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For a clickstream simulation I require to generate sequences of randomly distributed timestamps.

Each sequence should:

  • start and end between sim_start and sim_end,
  • have hit_count number of timestamps
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  • $\begingroup$ In a solution at stats.stackexchange.com/questions/129322, I generated a process of random independent events with cumsum(round(rexp(n.events, arrival.rate), 2)). To achieve a specific number of such events, you could generate hit_count+1 of them, rescale into the intended time interval, and drop the first or last. $\endgroup$ – whuber Feb 3 '17 at 14:42
  • $\begingroup$ "random" is ambiguous. Do you want uniform or gaussian distribution, for example? $\endgroup$ – Carl Witthoft Feb 3 '17 at 15:50
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Computers have different ways of storing time data. For example, R uses date-time classes POSIXlt and POSIXct. From the documentation

Class "POSIXct" represents the (signed) number of seconds since the beginning of 1970 (in the UTC time zone) as a numeric vector.

So time is stored as a number of seconds

Sys.time()
## [1] "2017-02-03 10:34:35 CET"
as.numeric(Sys.time())
## [1] 1486114478

this means that if you want to sample timestamps, then you simply need to sample values from $0$ to $k$ (maximal number of seconds from the origin of choice), and then transform them to timestamps, e.g.

u <- runif(10, 0, 60) # "noise" to add or subtract from some timepoint
as.POSIXlt(u, origin = "2017-02-03 08:00:00") # sample 60 seconds starting from this origin (i.e. time 0)from this origin (i.e. time 0)
## [1] "2017-02-03 09:00:44 CET" "2017-02-03 09:00:30 CET" "2017-02-03 09:00:06 CET" "2017-02-03 09:00:12 CET" "2017-02-03 09:00:36 CET"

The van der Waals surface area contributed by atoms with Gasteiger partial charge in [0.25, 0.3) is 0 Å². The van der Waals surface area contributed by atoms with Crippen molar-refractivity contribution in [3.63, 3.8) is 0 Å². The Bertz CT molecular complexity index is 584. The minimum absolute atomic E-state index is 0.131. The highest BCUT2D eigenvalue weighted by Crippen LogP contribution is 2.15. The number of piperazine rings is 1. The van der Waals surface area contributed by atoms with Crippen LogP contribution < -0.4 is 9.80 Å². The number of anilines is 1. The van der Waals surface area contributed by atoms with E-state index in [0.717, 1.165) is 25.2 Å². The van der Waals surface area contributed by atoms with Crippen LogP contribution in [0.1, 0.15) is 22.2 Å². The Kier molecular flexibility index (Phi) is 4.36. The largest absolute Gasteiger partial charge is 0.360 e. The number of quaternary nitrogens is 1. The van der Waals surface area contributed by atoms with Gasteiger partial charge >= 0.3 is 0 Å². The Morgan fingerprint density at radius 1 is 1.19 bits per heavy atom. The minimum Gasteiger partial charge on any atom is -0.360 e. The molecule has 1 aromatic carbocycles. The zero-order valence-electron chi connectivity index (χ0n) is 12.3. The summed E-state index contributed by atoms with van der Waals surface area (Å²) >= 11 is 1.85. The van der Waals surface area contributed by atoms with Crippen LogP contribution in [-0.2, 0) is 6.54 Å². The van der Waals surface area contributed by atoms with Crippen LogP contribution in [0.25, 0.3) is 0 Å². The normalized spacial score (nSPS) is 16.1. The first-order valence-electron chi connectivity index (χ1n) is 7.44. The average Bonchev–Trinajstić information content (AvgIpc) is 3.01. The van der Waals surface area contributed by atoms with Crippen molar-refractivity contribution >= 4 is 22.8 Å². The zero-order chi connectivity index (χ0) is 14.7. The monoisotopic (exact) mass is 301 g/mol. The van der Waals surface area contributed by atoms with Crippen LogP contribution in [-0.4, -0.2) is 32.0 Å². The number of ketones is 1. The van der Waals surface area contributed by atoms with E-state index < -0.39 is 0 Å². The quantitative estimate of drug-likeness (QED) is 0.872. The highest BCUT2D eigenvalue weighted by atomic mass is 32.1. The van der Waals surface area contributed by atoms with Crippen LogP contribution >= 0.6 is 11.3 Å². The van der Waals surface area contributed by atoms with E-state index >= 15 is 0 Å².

## [6] "2017-02-03 09:00:16 CET" "2017-02-03 09:00:18 CET" "2017-02-03 09:00:34 CET" "2017-02-03 09:00:22 CET" "2017-02-03 09:00:35 CET"

Outside of R you also can follow such procedure by sampling some values and adding (or subtracting) them from some time-object like =NOW() in Excel or systime in databases etc.

Notice that this procedure enables you to sample from non-uniformly distributed time if you sample from different distribution, for example, normal distribution as in the example below.

hist(as.POSIXlt("2017-02-03 08:00:00") + rnorm(1e6, 0, 60*60), 100)

Randomly generated timestamps

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  • $\begingroup$ This procedure doesn't look quite right, because (a) the sample is discrete yet (b) does not allow for ties. Real timestamps wouldn't behave like that: they would all be distinct, if represented with sufficient precision; and if coarsely rounded, there would be some ties. $\endgroup$ – whuber Feb 3 '17 at 14:38
  • $\begingroup$ @whuber notice that I use discrete sampling just as an example, in the second example I use continuous sampling. But I'll edit this for clarity. $\endgroup$ – Tim Feb 3 '17 at 14:45
  • $\begingroup$ I did notice that--but you use discrete sampling without replacement. $\endgroup$ – whuber Feb 3 '17 at 14:46
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    $\begingroup$ @whuber I didn't meant it, actually this was by mistake. Thanks for watching and for noticing me! $\endgroup$ – Tim Feb 3 '17 at 14:51

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